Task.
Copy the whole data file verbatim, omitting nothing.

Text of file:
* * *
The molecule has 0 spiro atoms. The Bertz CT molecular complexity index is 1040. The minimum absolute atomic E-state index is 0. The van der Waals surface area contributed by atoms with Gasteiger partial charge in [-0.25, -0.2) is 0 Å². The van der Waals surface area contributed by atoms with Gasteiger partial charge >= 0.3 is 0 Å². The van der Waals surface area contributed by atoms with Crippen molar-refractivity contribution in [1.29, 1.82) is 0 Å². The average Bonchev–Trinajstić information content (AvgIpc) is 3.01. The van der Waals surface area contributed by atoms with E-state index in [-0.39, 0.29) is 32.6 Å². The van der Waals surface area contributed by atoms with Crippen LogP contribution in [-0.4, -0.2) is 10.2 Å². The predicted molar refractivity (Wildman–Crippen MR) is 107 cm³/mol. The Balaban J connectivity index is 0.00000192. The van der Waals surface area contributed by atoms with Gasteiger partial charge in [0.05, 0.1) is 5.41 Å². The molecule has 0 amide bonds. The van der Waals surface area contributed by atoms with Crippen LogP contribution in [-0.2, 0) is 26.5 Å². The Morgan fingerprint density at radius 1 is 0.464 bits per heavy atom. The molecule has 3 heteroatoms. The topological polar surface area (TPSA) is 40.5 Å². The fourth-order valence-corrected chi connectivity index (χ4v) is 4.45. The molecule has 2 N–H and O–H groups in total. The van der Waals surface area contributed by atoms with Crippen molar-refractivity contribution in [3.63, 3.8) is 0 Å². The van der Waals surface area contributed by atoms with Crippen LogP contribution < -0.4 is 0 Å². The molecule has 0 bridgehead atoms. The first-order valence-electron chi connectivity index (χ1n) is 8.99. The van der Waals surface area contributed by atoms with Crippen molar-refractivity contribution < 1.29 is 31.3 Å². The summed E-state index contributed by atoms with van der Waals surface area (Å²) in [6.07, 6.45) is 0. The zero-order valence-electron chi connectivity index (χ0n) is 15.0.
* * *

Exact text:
The molecule has 0 spiro atoms. The Bertz CT molecular complexity index is 1040. The minimum absolute atomic E-state index is 0. The van der Waals surface area contributed by atoms with Gasteiger partial charge in [-0.25, -0.2) is 0 Å². The van der Waals surface area contributed by atoms with Gasteiger partial charge >= 0.3 is 0 Å². The van der Waals surface area contributed by atoms with Crippen molar-refractivity contribution in [1.29, 1.82) is 0 Å². The average Bonchev–Trinajstić information content (AvgIpc) is 3.01. The van der Waals surface area contributed by atoms with E-state index in [-0.39, 0.29) is 32.6 Å². The van der Waals surface area contributed by atoms with Crippen LogP contribution in [-0.4, -0.2) is 10.2 Å². The predicted molar refractivity (Wildman–Crippen MR) is 107 cm³/mol. The Balaban J connectivity index is 0.00000192. The van der Waals surface area contributed by atoms with Gasteiger partial charge in [0.05, 0.1) is 5.41 Å². The molecule has 0 amide bonds. The van der Waals surface area contributed by atoms with Crippen LogP contribution in [-0.2, 0) is 26.5 Å². The Morgan fingerprint density at radius 1 is 0.464 bits per heavy atom. The molecule has 3 heteroatoms. The topological polar surface area (TPSA) is 40.5 Å². The fourth-order valence-corrected chi connectivity index (χ4v) is 4.45. The molecule has 2 N–H and O–H groups in total. The van der Waals surface area contributed by atoms with Crippen molar-refractivity contribution in [3.63, 3.8) is 0 Å². The van der Waals surface area contributed by atoms with Crippen LogP contribution < -0.4 is 0 Å². The molecule has 0 bridgehead atoms. The first-order valence-electron chi connectivity index (χ1n) is 8.99. The van der Waals surface area contributed by atoms with Crippen molar-refractivity contribution < 1.29 is 31.3 Å². The summed E-state index contributed by atoms with van der Waals surface area (Å²) in [6.07, 6.45) is 0. The zero-order valence-electron chi connectivity index (χ0n) is 15.0.